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Convent of St John in Müstair

1200-year history of the monastery

Did you know?

  • St John‘s monastery in Müstair is a centre of benedictine life since 1246 years.
  • If you counted the number of psalms recited in the monastery until now, you would come to the amazing total of more than 9 804 375.


The Val Müstair, in the canton Graubünden, connects the Fuorn Pass and the Vinschgau Valley, in the Italian province of South Tyrol. Today it is a very quiet place, but not in the past. In the 1st century AD the Via Claudia Augusta passed nearby, linking the Po Valley with the north of the Alps, over the Resia Pass. At the time of Charlemagne (742 – 814), this road and the nearby passes acquired strategic importance. Charlemagne, already King of the Franks, defeated the Lombards at the siege of Pavia in 774 and became their King. In 788, he further extended his reign by vanishing the rebellious Tassilo III, Duke of Bavaria. The Müstair and Vinschgau valleys, both under the control of the Bishop of Chur, were therefore like a wedge drive between these two territories. No doubt the Benedictine monastery of St John was also built to secure the passage between north and south.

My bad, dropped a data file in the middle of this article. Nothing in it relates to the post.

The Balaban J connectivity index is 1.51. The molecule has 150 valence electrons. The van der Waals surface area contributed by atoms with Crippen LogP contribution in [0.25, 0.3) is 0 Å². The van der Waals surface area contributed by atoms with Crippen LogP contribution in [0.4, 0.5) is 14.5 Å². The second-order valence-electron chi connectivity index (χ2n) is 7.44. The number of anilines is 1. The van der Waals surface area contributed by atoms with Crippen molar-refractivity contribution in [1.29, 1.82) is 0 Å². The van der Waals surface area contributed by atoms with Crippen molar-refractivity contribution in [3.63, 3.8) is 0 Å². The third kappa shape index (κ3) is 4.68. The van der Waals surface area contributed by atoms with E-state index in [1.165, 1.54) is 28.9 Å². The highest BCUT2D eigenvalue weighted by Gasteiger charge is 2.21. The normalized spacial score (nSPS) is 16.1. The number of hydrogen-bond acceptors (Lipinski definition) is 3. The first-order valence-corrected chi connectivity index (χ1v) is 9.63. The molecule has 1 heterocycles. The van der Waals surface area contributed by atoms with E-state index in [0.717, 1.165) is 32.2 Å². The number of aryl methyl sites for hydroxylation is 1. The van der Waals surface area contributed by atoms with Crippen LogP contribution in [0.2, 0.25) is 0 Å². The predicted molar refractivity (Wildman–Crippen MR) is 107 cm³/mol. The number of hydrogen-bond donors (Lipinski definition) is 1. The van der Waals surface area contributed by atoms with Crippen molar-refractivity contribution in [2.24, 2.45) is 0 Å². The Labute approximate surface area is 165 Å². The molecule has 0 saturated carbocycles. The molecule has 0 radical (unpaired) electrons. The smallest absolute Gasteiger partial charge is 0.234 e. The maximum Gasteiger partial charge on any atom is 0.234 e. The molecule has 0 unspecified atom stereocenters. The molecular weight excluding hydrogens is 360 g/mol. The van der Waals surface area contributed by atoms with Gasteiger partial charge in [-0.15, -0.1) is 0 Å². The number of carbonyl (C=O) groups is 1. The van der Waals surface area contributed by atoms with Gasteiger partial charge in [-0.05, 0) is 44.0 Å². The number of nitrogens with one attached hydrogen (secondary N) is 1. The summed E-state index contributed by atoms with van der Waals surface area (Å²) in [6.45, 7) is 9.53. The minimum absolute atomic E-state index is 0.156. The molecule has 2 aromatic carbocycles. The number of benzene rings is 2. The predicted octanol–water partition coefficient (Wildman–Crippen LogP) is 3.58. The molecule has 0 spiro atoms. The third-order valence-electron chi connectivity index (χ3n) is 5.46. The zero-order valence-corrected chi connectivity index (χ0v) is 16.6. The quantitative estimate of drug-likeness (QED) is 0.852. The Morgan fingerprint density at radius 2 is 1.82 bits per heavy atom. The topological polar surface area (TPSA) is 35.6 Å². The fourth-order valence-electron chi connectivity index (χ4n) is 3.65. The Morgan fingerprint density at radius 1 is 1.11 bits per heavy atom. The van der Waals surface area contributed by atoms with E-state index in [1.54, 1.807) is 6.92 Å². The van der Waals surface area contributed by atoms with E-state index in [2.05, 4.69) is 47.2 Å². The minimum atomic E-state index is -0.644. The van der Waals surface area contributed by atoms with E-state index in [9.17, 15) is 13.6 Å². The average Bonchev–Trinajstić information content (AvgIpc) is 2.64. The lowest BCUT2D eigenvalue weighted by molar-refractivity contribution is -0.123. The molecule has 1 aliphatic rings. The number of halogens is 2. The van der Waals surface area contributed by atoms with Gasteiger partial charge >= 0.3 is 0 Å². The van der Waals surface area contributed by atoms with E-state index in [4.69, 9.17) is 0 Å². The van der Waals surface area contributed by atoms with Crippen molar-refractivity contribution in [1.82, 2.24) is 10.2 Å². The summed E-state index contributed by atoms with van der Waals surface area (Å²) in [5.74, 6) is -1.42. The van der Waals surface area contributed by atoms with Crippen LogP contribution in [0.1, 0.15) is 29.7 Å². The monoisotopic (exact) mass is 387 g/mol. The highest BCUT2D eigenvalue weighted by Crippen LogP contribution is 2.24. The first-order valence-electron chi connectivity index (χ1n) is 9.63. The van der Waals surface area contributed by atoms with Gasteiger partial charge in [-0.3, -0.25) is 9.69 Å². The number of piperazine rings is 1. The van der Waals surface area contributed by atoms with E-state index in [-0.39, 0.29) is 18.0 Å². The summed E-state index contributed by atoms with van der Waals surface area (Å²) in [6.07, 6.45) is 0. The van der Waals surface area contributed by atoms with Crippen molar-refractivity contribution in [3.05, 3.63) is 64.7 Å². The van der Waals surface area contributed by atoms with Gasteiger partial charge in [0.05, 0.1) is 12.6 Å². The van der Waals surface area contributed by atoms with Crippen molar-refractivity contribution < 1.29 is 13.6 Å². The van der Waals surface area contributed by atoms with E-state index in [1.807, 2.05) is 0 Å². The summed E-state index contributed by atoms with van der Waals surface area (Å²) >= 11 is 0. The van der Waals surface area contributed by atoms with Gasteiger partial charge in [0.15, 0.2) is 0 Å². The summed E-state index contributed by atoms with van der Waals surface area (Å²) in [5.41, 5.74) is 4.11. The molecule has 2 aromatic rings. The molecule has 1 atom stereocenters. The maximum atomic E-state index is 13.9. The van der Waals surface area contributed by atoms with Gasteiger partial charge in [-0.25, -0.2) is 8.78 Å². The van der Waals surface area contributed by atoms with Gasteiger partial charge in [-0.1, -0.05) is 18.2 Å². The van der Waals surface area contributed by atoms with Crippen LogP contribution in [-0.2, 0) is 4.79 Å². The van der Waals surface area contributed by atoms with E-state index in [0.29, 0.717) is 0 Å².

A number of elements indicate the importance of the monastery’s founder: the mentioned historical context but also various archaeological finds and dendrochronological datings which show the oldest timber to be from the year 775, as well as the sophisticated design and the overall dimensions of the building – the original Carolingian abbey was bigger than today’s convent. Thus according to local tradition, the founder was none other than Charlemagne himself. And indeed the King was generous towards the Church of Rome which he also used as an instrument for the accomplishment of his political objectives. It is also possible however that the actual founder of Müstair was the Bishop of Chur, acting on behalf of Charlemagne and with the latter’s financial support.

The monastery was conceived from the start as both a place of worship and a residence for persons of consequence. It was the Bishop’s secondary seat, in the southwest of his diocese. The Carolingian monastery had a church with a single hall, three apses and annexes. A cloister and a farmyard garden were adjacent to the church.